Intimately connected with the paper, is the work to ferment the organization of mass meetings among workers, soldiers and sailors, or workers with soldiers and sailors located in specific struggles. We know that this is difficult work, which demands not only the preparation of num­erous material conditions such as defence against the repression of the bourgeoisie. But there can be no development and gene­ralization of our struggle without the realization of mass meetings among wor­kers who have different particular expe­riences of struggle. This is the second axis of our work ...” (Ibid)

Although it is true that a revolutionary group intervenes and participates in the struggles of the working class, especially when the entire proletariat is entering a new period of combativity as it is today, the revolutionary organization does not (for that matter cannot) prepare the ‘material conditions’ for the revolutionary struggle of the class (the creation of mass links be­tween workers in struggle, and the launching of class action against the repression of the bourgeoisie and its state, etc). Depar­ting from its previously humble role as a welfare organization offering services to the working class, Combate quite imaginat­ively adopted the star-billing of majordomo of the revolution -- a transition equivalent to Clark Kent’s transformation into Superman!

The revolutionary minorities of the prole­tariat defend the final general goal of the proletarian movement: communism. Their task is not to ‘organize’, ‘unify’, or ‘ferment’ the struggle of the proletariat. Only the class as a whole can steel its own battalions, temper them in struggle for the assault on the bastion of bourgeois power, the state, since only the revolutionary proletariat as a whole can become the ruling class of society, not a minority of self-appointed leaders and ‘tacticians’. Combate’s concep­tions of its own function not only lack a sense of proportion, owing to the fact that they are not based on a clear definition of the political principles of a revolutionary organization and of the responsibilities of the militants of such an organization; they also lead Combate to invite the class enemy to participate fully with it in “practical revolutionary projects”. Stalinists, popu­lists of the COPCON-PRP variety, isolated Trotskyists, etc, all have their contribution to make as long as they bow their heads to the mysteries of ‘workers’ control’ and ‘self-management’. Their contributions would surely gain Combate’s approval if they chose to add resolute phrases against the creation of ‘political parties’ since for Combate their creation automatically spells Leninism -- indeed there is no reason why Otelo himself might not have some contribu­tion to make to Combate’s efforts.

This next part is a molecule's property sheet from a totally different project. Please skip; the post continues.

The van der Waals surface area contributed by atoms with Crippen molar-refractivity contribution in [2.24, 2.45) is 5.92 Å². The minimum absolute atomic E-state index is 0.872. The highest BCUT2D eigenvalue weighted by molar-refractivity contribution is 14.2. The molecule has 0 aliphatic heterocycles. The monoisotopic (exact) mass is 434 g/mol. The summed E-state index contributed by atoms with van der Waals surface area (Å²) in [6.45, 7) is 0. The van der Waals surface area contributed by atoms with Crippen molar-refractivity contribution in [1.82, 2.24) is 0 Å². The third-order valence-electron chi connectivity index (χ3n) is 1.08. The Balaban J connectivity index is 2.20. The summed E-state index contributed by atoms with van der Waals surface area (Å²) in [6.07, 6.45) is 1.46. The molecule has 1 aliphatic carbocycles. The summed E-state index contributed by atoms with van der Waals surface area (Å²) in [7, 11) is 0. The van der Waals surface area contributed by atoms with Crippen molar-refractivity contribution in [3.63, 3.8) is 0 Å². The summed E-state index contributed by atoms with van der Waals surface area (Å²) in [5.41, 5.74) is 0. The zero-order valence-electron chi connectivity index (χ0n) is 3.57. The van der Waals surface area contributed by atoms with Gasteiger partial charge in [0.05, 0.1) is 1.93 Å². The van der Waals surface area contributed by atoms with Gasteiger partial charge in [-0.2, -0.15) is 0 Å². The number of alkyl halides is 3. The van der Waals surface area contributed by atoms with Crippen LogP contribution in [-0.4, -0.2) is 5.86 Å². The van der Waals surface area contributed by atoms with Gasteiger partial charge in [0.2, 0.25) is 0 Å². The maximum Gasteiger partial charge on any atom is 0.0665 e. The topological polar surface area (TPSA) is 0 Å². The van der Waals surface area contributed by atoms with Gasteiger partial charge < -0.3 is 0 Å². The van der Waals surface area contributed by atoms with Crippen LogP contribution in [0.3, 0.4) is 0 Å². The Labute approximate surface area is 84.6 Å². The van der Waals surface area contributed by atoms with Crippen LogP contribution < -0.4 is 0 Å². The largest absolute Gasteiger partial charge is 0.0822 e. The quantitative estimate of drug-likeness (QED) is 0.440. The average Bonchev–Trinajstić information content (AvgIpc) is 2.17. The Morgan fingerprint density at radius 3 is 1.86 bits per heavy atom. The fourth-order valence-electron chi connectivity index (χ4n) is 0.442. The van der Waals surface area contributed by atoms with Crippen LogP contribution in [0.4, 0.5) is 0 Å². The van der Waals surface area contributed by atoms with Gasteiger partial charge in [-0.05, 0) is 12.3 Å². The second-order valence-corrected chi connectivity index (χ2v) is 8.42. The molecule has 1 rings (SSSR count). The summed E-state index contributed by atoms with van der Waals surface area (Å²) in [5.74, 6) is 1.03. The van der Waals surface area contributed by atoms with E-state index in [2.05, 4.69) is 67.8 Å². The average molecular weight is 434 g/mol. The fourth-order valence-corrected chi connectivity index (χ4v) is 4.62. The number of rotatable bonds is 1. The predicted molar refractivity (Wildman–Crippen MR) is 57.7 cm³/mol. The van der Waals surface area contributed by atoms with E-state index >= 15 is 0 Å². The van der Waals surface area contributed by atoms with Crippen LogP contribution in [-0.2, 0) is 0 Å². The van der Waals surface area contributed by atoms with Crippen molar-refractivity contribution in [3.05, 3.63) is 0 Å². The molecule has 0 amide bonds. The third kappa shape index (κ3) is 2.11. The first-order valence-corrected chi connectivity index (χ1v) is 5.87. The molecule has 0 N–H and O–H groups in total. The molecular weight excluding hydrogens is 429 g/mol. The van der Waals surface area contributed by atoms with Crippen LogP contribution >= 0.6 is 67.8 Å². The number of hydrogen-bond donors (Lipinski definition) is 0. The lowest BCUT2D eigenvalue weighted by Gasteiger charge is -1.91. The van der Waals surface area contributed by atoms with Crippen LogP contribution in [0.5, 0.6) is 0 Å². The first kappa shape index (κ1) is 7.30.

The Portuguese experience, along with many others, has shown that behind the slogan “No political parties!” you will often find the light artillery, the snipers of capital, those who instead of openly confronting the class movement try to flatter its gropings towards clarification in order to divert them into an impasse. When the workers begin to revolt against bourgeois parties, the ‘non­party’ specialists try to turn it against all parties, including the organizations which the class has historically engendered in its struggle for consciousness. Unable to elimi­nate the distrust that the working class has towards the traditional parties and forms of mystification, capital tries to extend this distrust to those revolutionary organizations who defend the historic programme of the proletariat, in order to deprive the class of one of the fundamental weapons of its struggle. In Portugal, as elsewhere where the bourgeoisie has been gasping for breath, this hoary phrase of “No political parties!” in fact expresses the interests of the state machine in its attempts to drown the autonomy of the class struggle under the ‘non-political’ hegemony of Portuguese state capitalism.

Internationalism – Combate style

To explain the Portuguese events, Combate wrote:

The unsustainable situation of the Portu­guese bourgeoisie in the colonies, the incapacity of militarily defeating the colonial peoples, was one of the factors which made extremely urgent for the bour­geoisie the ‘detournement’ of its politics and led it to search, through military peace, for political and economic neo­colonial solutions.

The multiplicity of strikes and struggles that the Portuguese workers were develop­ing were showing to the bourgeoisie that the repressive apparatus of the Caetano regime was already completely inadequate to try to contain and repress these strikes. The bourgeoisie wanted, then, to allow the ‘freedom to strike’ at the same time appointing to the head of the union apparatus reactionary elements con­trary to the strike practice.

The exploiting classes and layers needed also to adapt the state apparatus for the resolution of grave economic problems which were accumulating without the Cae­tano administration being able to find any solution. Inflation, the necessity to expand industrial development relations with the Common Market, emigration, was all urging a rapid and large-scale reorganization of the state institutions.” (Manifesto of Combate, p.1)